Proof. If we have an estimate for the derivative, $$f'(x)\le K,$$ on the whole domain of integration $[a,b]$, we have an estimate for the error on each interval first: $$\left| f(x_k)\Delta x-\int_{x_{k-1}}^{x_k} f\, dx \right|\le \frac{1}{2}(K \Delta x)\cdot \Delta x=\frac{1}{2}K \Delta x^2,$$ as the area of this triangle. Then we compute an estimate for the error of the left-end Riemann sum over the whole interval: $$\begin{array}{ll} E_n&=\left| L_n-\int_{a}^{b} f\, dx \right|\\ &=\left| \sum_{k=0}^{n-1} f(x_k)\Delta x-\sum_{k=0}^{n-1} \int_{x_{k-1}}^{x_k} f\, dx \right|\\ &=\left| \sum_{k=0}^{n-1} \left( f(x_k)\Delta x-\int_{x_{k-1}}^{x_k} f\, dx\right) \right|\\ &\le \sum_{k=0}^{n-1} \left| f(x_k)\Delta x-\int_{x_{k-1}}^{x_k} f\, dx \right|,&\text{ by the Triangle Inequality in Chapter 2}\\ &\le \sum_{k=0}^{n-1} \frac{1}{2}K \Delta x^2\\ &=\sum_{k=0}^{n-1} \frac{1}{2}K \left(\frac{b-a}{n}\right)^2\\ &=\sum_{k=0}^{n-1} \frac{1}{2}K \frac{(b-a)^2}{n^2}\\ &=\frac{1}{2}K \frac{(b-a)^2}{n}. \end{array}$$ $\blacksquare$

So, an a priori bound on the derivative gives an a priori bound on the error.

Example. Let's test this theorem on the integral $$\int_0^1 x^2\, dx=1/3,$$ with $L_4=0.22$ computed previously. First, we find the derivative: $$f(x)=x^2\ \Longrightarrow\ f'(x)=2x.$$ Then, we choose, of course, $$K_1=2.$$ Next, $$E_4=\frac{2(1-0)^2}{2 \cdot 4}=\frac{2}{8} = .25.$$ Then the integral's value should be within the interval: $$[L_4-E_4,L_4+E_4] = [.22-.25,.22+.25]=[-.03,.45].$$ A very crude but correct estimate! We can apply the theorem again, to the right-end approximation, resulting in an interval of the same size but centered around $R_4$: $$[R_4-E_4,R_4+E_4] = [.47-.25,.47+.25]=[.22,.72].$$ Furthermore, since the value $I$ of the integral belongs to both intervals, it belongs to their intersection: $$[-.03,.45] \cap [.22,.72]=[.22,.45].$$ Similarly, we have $I$ within $$[L_{10}-E_{10},L_{10}+E_{10}]=[.29-.1,.29+.1]=[.19,.39].$$ $\square$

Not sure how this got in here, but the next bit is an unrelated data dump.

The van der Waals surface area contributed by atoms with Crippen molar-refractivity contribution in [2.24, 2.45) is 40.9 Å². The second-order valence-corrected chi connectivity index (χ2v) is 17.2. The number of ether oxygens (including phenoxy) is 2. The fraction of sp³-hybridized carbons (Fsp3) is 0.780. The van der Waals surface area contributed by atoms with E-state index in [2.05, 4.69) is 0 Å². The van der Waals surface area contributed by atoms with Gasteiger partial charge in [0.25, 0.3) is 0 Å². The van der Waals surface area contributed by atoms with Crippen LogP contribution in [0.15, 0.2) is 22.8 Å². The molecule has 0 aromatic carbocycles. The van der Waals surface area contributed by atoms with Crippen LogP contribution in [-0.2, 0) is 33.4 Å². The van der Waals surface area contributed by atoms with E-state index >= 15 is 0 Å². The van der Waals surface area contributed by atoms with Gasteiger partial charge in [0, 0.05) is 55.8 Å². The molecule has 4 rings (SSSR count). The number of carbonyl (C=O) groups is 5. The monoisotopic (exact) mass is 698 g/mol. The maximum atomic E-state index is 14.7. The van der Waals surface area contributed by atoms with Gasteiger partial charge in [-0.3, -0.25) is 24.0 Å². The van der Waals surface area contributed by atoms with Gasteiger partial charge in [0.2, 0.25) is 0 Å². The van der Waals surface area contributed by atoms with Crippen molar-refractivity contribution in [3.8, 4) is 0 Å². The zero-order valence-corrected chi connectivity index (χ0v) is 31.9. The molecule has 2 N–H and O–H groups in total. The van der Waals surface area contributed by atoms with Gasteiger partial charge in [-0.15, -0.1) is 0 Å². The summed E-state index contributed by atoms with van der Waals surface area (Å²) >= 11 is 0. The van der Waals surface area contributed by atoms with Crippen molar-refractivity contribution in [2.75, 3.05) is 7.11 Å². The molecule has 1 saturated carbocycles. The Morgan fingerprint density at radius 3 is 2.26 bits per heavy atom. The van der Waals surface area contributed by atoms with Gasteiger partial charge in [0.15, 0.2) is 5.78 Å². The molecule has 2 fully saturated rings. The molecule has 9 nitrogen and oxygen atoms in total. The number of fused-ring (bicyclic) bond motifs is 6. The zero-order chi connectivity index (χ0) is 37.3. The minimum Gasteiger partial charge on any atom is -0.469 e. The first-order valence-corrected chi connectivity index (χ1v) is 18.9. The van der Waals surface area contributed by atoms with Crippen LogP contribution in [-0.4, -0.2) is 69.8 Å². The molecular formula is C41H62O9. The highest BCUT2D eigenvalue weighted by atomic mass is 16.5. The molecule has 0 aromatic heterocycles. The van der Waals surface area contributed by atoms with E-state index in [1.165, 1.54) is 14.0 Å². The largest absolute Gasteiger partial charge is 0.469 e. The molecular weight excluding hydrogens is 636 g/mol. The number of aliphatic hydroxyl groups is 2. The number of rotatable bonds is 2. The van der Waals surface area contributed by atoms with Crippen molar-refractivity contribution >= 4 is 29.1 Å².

Exercise. Find the interval for the above integral using $R_{10}$.

For contrast, let's take a look at the mid-point approximation. First suppose that $f$ is linear:

M n for linear.png

Even though the slopes are different, the error is the same, zero. It appears then that the derivative doesn't matter... Let's now add concavity:

M n and concavity.png

The error isn't zero as in the former case. This observation suggests that the error is “created” by the second derivative of $f$.

Exercise. What difference does it make if $f$ concave down instead of up?

The idea of the last theorem was to use a bound for the derivative to make sure that the function doesn't deviate too far from its constant approximation (on each interval). Similarly, the idea of the next theorem is to use a bound for the second derivative to make sure that the function doesn't deviate too far from its linear approximation. We accept the result without proof.

Theorem (Error estimate II). Suppose for all $x$ in $[a,b]$, we have $$|f' '(x)|\le K_2,$$ for some real $K_2$. Then $$\left| M_n(f)-\int_a^b f\, dx \right|\le\frac{K_2(b-a)^3}{24n^2},$$ and $$\left| T_n(f)-\int_a^b f\, dx \right|\le\frac{K_2(b-a)^3}{12n^2}.$$

So, an a priori bound on the second derivative gives an a priori bound on the error.

Exercise. Suggest a similar theorem for $L_n$ and $R_n$. Hint: what is the worst-case scenario?

Thus, the true value of the integral lies within this interval: $$[M_n-E_n,M_n+E_n],$$ where $$E_n=\frac{K_2(b-a)^3}{24n^2}.$$